2. 2. You have found a project or program that uses what you have learned while working on your dissertation, but grants you knew skills to help you transition into a different field. There is no harm in using a post-doc to bridge a gap, as long as you are upfront with your future advisor. After all, it is very rare to start your college career and travel one single, straight trajectory. For example, I started my undergraduate degree in pre-veterinary medicine, picked up a minor in genetics, and went on to obtain my doctoral degree in animal behavior, which is under the umbrella of evolution and ecology. My career evolved in this manner because I discovered throughout my undergraduate career that evolution and ecology were the scientific fields I was really, truly passionate about. If you flipped a rock in your graduate career and realized that you might be working parallel to your passion, there is no reason not to take a post-doc position that might introduce you to your desired field, or even help you gain the skills you might need to continue on that path.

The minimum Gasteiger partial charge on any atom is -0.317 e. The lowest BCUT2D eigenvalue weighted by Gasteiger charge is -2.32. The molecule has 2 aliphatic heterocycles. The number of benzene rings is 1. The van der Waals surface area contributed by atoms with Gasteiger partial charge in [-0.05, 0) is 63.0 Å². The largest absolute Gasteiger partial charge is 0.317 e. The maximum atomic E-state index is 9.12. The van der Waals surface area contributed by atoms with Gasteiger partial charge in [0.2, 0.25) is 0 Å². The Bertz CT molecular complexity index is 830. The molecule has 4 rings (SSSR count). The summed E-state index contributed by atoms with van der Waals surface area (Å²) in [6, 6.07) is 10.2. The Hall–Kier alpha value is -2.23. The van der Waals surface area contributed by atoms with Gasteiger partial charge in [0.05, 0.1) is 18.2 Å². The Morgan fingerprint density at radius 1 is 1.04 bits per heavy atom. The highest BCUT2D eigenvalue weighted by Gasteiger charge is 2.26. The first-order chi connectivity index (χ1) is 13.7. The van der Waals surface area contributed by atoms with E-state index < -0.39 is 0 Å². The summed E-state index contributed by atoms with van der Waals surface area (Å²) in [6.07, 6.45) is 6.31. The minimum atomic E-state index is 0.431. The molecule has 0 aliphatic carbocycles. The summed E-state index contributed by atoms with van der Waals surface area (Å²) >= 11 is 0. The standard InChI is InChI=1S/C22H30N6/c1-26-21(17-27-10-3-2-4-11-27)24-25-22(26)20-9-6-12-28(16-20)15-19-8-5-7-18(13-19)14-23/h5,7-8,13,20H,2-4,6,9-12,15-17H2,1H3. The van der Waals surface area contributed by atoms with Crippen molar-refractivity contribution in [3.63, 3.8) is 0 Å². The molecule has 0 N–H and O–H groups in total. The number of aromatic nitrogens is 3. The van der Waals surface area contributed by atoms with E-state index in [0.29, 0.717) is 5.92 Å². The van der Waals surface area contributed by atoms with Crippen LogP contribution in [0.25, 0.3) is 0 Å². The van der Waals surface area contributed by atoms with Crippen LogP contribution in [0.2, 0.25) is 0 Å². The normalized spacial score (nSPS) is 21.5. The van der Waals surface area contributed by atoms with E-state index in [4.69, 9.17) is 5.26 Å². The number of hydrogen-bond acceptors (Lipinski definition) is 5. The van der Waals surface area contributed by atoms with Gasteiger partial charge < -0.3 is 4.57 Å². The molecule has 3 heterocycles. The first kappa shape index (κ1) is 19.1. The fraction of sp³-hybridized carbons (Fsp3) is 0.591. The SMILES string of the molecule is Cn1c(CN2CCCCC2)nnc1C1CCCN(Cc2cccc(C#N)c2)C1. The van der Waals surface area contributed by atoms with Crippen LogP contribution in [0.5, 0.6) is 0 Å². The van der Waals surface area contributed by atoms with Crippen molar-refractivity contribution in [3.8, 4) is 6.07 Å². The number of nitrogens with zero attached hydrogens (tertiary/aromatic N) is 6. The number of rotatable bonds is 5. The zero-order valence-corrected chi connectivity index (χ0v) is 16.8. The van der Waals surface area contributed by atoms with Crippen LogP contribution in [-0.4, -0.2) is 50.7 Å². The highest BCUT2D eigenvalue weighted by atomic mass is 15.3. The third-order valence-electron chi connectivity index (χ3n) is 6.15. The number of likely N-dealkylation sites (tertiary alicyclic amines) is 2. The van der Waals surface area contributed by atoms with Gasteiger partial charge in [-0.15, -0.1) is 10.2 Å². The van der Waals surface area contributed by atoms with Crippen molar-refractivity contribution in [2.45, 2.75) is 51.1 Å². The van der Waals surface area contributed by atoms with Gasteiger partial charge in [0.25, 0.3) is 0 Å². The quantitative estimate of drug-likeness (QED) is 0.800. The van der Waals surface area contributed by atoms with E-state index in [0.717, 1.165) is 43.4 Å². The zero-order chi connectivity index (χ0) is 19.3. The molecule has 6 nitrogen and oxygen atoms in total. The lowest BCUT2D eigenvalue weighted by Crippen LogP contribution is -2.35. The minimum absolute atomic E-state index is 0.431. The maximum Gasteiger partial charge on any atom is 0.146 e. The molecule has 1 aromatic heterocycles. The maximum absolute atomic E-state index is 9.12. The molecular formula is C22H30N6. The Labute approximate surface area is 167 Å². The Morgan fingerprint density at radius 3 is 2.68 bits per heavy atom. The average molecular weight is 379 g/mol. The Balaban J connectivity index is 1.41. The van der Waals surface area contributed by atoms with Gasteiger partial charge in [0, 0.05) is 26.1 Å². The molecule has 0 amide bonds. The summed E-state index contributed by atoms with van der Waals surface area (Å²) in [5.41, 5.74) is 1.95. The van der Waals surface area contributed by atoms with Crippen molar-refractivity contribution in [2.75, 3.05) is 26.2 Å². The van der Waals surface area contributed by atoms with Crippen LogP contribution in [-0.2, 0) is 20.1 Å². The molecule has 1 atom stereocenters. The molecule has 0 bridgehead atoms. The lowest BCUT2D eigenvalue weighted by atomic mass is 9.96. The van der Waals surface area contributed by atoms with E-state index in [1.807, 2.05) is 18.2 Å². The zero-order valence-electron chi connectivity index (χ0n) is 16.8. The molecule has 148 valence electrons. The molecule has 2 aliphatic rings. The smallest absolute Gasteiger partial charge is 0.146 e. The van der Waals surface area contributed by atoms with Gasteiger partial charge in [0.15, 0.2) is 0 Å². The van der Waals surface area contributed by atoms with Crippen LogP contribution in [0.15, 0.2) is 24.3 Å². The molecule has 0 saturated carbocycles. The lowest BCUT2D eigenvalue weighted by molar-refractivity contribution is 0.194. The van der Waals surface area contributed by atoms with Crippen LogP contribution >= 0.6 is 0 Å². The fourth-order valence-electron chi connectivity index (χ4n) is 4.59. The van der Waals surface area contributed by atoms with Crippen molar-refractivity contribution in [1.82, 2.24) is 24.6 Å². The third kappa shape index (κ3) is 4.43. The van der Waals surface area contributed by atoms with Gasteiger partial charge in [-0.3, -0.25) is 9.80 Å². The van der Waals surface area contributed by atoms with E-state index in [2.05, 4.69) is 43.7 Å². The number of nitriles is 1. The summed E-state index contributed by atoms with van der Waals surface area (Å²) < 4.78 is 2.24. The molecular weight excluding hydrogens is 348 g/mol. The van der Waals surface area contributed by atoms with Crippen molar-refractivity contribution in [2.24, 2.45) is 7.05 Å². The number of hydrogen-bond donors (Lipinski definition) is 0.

3. 3. You are looking forward to international experience (or even traveling to a different part of your region or country). Typically, post-docs are short, which can be considered both a blessing and a curse. However, if you wish to travel, live somewhere new, or experience a different laboratory, without actually settling down, a short post-doc is perfect, as you will satisfy this desire while simultaneously gaining work experience and new, transferable skills.
  4. 4. You are seriously interested in staying within this line of research and want to continue building collaborations and new social networks within the field. If you want to continue in academia, a post-doc position is an excellent way to build your social ties with other researchers in the field. Not only will you join a new laboratory, but you will likely meet your new advisor’s collaborators, other scientists in your new department, and attend different conferences and meetings; your social contacts will build from these events. Accepting a post-doc position is thus a great way to form new collaborations while continuing to hone your skills as a scientist.